Tuesday, December 20, 2005

Mean Fitness, Genetic Load, and the Misapplication of Population Genetics Metrics

I will probably deal with some of these concepts in my Detecting Natural Selection series, but a couple of letters in the American Scientist (hat tip: Deinonychus antirrhopus) have inspired me to post my opinion. The letters -- one a reply to an article by Paul E. Turner, and the other a reply by Turner to the first letter -- deal with how natural selection shapes the fitness of individuals and populations. In the first letter, Dmitri E. Kourennyi complains:

"In the last paragraph of the 'Cheaters Sometimes Prosper' section, the author mentions an apparent conflict between the prediction of evolutionary game theory in the prisoner's dilemma and the theory of evolution. Cheaters can lower the average fitness of the population. On the other hand, paraphrasing the author's statement, Darwin's theory of evolution suggests that the population becomes better adapted to its environment over time.

"As far as I know, evolutionary theory does not claim that populations are driven toward higher fitness. Evolutionary pressure acts at the level of individuals. As a result, the average fitness of the population usually increases, but it can decrease in some cases, such as when cheaters have an advantage over cooperators and can take over the population."

To which Turner replies:

"In my opinion, Dr. Kourennyi is misreading this sentence in at least two ways. First, his literal reading is that 'steers' is equivalent to 'guides,' where the population is purposefully taken in the direction of increased fitness. As he correctly indicates, natural selection is blind and the process does not drive populations to increased fitness through time. As for Dr. Kourennyi's conclusion, I wrote that '[Prisoner's dilemma] is somewhat counter to Darwin's theory by natural selection.' Selection can favor takeover by cheaters, leading to a surprising (in a Darwinian sense) decrease in mean fitness of the population."

I think they’re both pissing into the wind on this one, as there is no meaningful way to measure the fitness of a population (someone can correct me on this, but please read below for my argument). The two measures I usually equate with population fitness are mean fitness and genetic load. Mean fitness, however, does not have any meaning outside of the context for which it was derived -- as a factor used in determining the expected change in allele frequencies under natural selection. Genetic load, which is calculated using the meaningless statistic mean fitness, is therefore a useless metric.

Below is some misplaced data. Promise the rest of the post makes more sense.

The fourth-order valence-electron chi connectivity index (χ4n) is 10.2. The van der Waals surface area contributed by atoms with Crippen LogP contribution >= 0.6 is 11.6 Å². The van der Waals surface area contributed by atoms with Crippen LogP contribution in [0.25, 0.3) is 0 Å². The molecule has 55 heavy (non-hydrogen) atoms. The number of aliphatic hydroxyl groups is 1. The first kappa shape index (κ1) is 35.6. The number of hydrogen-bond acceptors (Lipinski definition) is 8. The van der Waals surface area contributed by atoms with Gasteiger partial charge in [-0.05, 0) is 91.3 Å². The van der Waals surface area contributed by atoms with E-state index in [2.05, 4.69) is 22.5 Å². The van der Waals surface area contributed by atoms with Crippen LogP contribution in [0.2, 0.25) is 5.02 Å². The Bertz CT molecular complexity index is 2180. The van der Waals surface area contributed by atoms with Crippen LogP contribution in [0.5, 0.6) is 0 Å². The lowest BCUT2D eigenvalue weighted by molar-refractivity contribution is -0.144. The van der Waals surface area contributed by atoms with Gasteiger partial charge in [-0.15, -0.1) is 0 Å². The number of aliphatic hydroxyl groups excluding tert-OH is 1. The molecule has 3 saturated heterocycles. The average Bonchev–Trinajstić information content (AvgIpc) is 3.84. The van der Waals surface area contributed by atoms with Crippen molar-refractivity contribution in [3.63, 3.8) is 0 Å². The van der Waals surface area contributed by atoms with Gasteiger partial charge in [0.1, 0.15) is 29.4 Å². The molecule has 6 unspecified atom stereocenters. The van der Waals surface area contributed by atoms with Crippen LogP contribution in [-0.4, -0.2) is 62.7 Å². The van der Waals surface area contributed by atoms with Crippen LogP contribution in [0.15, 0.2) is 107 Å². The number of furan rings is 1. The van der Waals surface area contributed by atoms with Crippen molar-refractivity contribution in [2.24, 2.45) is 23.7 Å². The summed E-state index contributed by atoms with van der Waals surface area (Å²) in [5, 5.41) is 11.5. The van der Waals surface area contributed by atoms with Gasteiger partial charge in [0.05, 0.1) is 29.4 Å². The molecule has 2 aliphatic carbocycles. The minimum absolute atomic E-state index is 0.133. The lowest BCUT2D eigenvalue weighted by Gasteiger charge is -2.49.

Let us first examine mean fitness. Under Hardy-Weinberg equilibrium allele frequencies remain constant from generation to generation and can be used to predict the genotype frequencies. If we have a one locus, two allele system (alleles A and a), where the frequency of A is given by p and the frequency of a is given by q (and q = 1 - p), we get the following genotype frequencies:

  • Freq(AA) = p2
  • Freq(Aa) = 2pq
  • Freq(aa) = q2

Now, imagine that one genotype is more fit than the others (leaves more offspring per individual carrying that genotype), so we get the following fitness measurements for each genotype: WAA, WAa, Waa. The fitness of a genotype can be thought of as the number of offspring left per individual carrying that genotype, such that WAA is the number of offspring from an AA individual. To standardize for differences in the number of individuals carrying each of the three genotypes and the fitness of the different genotypes relative to each other, we use the mean fitness: